You’ll recall that the Chatroom channel is set up to switch chat endpoints when it receives a specific payload, so each bot needs to be able to send that payload. To do this, we needed to write a story for sending the handoff payload and define the handoff payload itself. When the user tells one of the bots they want to speak to a human, the bot offers the user a list of possible bots to hand off to based on a configuration file. When the user chooses a bot, another custom action sends the correct payload:

## handoff
* human_handoff
 - utter_ask_handoff
 - action_handoff_options
* trigger_handoff
 - action_handoff
class ActionHandoff(Action):
   def name(self) -> Text:
       return "action_handoff"
 
   async def run(
       self,
       dispatcher: CollectingDispatcher,
       tracker: Tracker,
       domain: Dict[Text, Any],
   ) -> List[EventType]:
 
       dispatcher.utter_message(template="utter_handoff")
       handoff_to = tracker.get_slot("handoff_to")
 
       handoff_bot = handoff_config.get(handoff_to, {})
       url = handoff_bot.get("url")
 
       if url:
           if tracker.get_latest_input_channel() == "rest":
               dispatcher.utter_message(
                   json_message={
                       "handoff_host": url,
                       "title": handoff_bot.get("title"),
                   }
               )
           else:
               ...
 
       return []

The bot that accepts the handoff should recognize the handoff payload and greet the user appropriately. We settled on simple welcome messages telling the user which bot they were talking to, and mapped it to the expected `handoff` intent:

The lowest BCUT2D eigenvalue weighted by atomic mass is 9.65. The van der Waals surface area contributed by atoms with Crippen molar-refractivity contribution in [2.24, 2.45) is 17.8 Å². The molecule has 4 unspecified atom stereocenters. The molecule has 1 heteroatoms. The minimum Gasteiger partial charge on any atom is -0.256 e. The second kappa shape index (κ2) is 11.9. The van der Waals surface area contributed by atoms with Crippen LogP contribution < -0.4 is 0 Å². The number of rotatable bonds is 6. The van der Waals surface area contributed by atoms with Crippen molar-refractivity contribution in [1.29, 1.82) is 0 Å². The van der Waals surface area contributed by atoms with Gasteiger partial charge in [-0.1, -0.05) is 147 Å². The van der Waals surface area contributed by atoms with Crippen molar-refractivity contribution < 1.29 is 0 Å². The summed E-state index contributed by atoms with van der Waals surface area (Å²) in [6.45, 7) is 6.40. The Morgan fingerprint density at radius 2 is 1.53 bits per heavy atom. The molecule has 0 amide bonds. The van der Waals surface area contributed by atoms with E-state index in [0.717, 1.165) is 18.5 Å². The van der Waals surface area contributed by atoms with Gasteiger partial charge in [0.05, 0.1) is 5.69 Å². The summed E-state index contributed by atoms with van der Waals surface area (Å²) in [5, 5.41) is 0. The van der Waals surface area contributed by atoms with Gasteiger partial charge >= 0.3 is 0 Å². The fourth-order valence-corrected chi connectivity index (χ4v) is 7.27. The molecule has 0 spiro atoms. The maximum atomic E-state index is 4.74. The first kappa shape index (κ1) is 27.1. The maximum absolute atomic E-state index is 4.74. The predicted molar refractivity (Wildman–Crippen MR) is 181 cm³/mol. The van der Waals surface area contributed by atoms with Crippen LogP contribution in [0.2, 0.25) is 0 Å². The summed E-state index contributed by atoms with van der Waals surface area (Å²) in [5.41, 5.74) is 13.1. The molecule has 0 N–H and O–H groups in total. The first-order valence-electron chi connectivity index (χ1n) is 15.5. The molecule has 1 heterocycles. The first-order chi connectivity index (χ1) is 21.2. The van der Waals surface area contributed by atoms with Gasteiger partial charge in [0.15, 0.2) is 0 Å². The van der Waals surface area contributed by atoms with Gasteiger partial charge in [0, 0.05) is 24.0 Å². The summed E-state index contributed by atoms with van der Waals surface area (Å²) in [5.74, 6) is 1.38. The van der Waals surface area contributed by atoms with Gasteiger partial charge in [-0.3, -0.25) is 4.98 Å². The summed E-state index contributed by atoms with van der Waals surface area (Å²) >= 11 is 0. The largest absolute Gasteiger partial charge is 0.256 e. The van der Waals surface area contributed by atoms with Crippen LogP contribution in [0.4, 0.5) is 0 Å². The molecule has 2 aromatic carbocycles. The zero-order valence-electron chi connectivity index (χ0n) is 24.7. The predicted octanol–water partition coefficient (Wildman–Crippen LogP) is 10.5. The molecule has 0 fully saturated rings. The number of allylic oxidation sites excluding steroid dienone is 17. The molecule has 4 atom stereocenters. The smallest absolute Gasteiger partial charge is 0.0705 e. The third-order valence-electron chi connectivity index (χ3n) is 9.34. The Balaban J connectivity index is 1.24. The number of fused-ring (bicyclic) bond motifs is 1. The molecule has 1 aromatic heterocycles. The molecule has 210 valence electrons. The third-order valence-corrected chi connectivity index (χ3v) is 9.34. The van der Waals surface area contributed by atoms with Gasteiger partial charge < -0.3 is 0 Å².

intents:
...
- handoff:
   triggers: utter_greet
 
responses:
...
 utter_greet:
 - text: Hi! I'm your Financial Assistant!

In a  human-handoff scenario, you might want to forward the human agent the entire chat transcript or send them a message to tell them where the user is coming from so the human agent has the necessary context.

Try it out

If you want to try it out, you can clone the forked version of Chatroom and the Helpdesk-Assistant and Financial-Demo starter packs and follow the instructions in their READMEs.

There are a few things you can customize to adapt the demo to your use case:

Changing the handoff hosts

You can change which handoff options are offered to the user by modifying handoff_config.yml. The starter packs are configured to hand off to each other, but if you’d rather hand off to some other bot, or add more bots to hand off to, you can add your bot’s chat endpoint and title to the config file. Of course, a bot will need to be running at the address you provide. Here we’ve added Moodbot to our bots:

handoff_hosts:
   helpdesk_assistant:
     title: "Helpdesk Assistant"
     url: "http://localhost:5005"
   moodbot:
     title: "MoodBot"
     url: "http://localhost:5007"

Changing the handoff intent

The default intent that Chatroom will send to the bot being handed off to is handoff. You can change this by editing the properties in chatroom.js:

   var chatroom = new window.Chatroom({
...
     handoffIntent: "handoff_other",
...
   });

Changing what happens after handoff

Each starter pack is configured to utter a welcome message when it receives a handoff payload. You can change this behaviour by changing the triggers action mapping for the /handoff intent, or by writing a story with multiple actions after handoff. In the example below, Financial-Demo would send both a greeting and a help message after handoff:

## greet and help after handoff
* handoff
 - utter_greet
 - utter_help

Takeaways

Sometimes the best thing a bot can do for a user is point them to the right person or resource. Handoff lets it do so seamlessly, without asking the user to change interfaces. This demo is only one simplified, shareable implementation of “human” handoff; there are many alternative approaches out there. But no matter which approach you take, we recommend completely disconnecting the bot from the conversation after handoff.

If you have an idea for improving this demo, we’d love to hear it! Both starter packs and Chatroom are open-source projects, so please submit an issue or PR if you’d like to contribute.